This is a very common query from local parents and friends. I think eight or nine years old is about the youngest age when children are likely to have the finger strength, concentration and ability to stay still long enough to practise and get the most out of lessons.
I've had phone calls from parents of children as young as four years asking this question. I've advised them to wait before they pursue the guitar idea and instead focus on their child learning about music, perhaps with percussion and keyboard instruments. More important than anything though is listening to lots of music - just have the radio on! That's what hooked me many years ago.
If your child is younger than eleven you will probably need to buy them a smaller guitar, where the scale length of the neck and the body are shorter than the usual. Then as they get older they will need a full size and full length guitar. There is more choice in acoustic guitars than there has even been and I can offer advice on the options out there. It's important to get the right body size even in a full size guitar - this can be more important that length sometimes. Some guitar bodies can be too large for some smaller people (adults as well as children).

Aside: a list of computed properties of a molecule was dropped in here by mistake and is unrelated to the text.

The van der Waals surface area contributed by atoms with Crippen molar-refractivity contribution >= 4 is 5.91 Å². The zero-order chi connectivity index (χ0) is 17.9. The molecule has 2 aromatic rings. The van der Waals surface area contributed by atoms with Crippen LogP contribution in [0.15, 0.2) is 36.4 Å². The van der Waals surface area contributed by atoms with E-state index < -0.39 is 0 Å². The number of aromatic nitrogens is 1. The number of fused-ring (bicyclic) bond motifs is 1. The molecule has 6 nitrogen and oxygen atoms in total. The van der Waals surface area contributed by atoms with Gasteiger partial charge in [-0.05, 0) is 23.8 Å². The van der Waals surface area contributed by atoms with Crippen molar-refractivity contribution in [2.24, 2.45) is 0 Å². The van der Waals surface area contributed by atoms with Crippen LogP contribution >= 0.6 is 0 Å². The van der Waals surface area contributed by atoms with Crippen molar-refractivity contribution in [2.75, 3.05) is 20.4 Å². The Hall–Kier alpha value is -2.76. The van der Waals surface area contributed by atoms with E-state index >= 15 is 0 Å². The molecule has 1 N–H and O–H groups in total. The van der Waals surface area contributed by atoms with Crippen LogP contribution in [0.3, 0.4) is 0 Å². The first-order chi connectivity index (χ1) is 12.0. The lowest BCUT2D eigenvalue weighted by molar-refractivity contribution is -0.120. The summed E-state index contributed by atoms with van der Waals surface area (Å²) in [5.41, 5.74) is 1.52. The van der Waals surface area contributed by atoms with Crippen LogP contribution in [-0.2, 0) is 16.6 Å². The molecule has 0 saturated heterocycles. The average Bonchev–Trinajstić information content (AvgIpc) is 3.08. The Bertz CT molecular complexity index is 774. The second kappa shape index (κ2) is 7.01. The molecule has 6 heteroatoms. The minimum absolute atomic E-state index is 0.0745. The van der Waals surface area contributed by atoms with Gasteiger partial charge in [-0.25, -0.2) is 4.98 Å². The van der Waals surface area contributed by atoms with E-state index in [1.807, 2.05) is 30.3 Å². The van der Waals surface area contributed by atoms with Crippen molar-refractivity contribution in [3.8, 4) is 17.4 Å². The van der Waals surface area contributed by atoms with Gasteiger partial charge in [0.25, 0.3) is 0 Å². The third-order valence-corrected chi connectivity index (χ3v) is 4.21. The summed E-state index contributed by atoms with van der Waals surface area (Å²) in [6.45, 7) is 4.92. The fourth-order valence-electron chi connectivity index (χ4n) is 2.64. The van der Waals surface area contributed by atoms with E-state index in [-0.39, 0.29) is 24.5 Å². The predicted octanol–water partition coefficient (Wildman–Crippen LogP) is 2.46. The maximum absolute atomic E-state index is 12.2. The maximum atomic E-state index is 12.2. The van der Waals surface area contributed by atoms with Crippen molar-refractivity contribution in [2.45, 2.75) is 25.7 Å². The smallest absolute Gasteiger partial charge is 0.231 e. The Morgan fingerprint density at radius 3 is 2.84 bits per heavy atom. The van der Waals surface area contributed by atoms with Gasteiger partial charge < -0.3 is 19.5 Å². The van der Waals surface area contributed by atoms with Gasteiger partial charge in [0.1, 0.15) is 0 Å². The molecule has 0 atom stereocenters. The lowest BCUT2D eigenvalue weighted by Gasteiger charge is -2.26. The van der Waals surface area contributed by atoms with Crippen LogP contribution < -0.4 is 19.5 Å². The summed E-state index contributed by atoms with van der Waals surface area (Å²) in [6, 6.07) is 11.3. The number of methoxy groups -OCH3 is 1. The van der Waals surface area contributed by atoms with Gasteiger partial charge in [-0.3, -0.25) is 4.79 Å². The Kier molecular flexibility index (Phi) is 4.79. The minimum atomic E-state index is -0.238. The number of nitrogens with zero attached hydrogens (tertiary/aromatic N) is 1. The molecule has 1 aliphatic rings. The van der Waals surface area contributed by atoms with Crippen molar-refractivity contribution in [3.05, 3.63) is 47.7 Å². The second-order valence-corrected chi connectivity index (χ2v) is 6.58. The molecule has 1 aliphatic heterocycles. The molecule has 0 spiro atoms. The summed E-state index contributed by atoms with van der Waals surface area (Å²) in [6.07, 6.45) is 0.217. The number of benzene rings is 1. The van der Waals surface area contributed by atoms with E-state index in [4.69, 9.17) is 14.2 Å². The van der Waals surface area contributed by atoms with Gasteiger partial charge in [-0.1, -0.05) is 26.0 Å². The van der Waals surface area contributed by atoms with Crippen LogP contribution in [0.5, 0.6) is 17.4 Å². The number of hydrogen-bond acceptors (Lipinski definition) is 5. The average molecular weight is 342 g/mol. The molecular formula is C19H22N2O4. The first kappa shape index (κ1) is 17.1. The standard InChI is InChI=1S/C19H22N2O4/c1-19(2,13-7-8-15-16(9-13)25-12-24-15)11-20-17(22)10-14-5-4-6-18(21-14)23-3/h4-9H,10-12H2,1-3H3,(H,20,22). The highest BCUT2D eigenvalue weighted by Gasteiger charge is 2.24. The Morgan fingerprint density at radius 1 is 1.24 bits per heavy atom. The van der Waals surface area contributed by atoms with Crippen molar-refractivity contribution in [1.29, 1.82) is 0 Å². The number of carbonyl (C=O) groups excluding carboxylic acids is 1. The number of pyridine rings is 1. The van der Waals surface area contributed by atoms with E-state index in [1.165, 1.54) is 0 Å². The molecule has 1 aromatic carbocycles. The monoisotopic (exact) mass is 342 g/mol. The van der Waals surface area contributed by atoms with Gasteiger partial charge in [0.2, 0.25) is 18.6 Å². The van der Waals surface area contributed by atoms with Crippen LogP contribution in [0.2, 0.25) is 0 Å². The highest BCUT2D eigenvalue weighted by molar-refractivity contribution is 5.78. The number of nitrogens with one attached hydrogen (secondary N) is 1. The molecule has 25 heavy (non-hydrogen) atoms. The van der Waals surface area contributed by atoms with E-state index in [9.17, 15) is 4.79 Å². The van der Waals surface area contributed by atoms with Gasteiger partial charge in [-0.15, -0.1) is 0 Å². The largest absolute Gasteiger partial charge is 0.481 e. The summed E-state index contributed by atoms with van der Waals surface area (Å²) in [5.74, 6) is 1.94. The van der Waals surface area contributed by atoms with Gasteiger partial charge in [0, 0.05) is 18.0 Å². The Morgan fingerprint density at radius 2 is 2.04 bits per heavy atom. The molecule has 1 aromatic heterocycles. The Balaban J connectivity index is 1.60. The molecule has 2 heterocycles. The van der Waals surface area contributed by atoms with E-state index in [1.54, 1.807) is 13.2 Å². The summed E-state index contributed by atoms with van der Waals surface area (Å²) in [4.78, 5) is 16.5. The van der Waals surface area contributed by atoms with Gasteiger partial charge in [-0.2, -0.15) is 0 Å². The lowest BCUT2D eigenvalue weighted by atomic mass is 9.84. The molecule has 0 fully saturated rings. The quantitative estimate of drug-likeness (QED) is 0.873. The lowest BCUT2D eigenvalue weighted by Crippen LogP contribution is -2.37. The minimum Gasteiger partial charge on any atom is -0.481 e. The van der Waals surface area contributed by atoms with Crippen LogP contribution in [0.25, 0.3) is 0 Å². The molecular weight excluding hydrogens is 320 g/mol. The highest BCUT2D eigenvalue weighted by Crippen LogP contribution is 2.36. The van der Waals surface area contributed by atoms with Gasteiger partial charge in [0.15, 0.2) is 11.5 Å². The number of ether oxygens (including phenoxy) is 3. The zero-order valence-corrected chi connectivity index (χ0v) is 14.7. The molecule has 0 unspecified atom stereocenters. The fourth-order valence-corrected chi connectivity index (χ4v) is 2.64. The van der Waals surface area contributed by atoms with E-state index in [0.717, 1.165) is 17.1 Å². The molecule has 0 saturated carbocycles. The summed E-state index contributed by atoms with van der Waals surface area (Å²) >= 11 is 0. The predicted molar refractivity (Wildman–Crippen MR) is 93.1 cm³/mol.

From the age of about eleven or twelve and into the early teen years is often the peak time for learning and advancing for many children who play the guitar, due to increased maturity, finger strength and concentration. That's the time when kids who are really into it can explore and discover the music that means the most to them. This is applies to musicians and music fans alike - and great musicians are the biggest music fans there are.
Of course, you can start to play the guitar at any age (I have students who started aged 70 or over) and can make good progress if you have the commitment and love of music.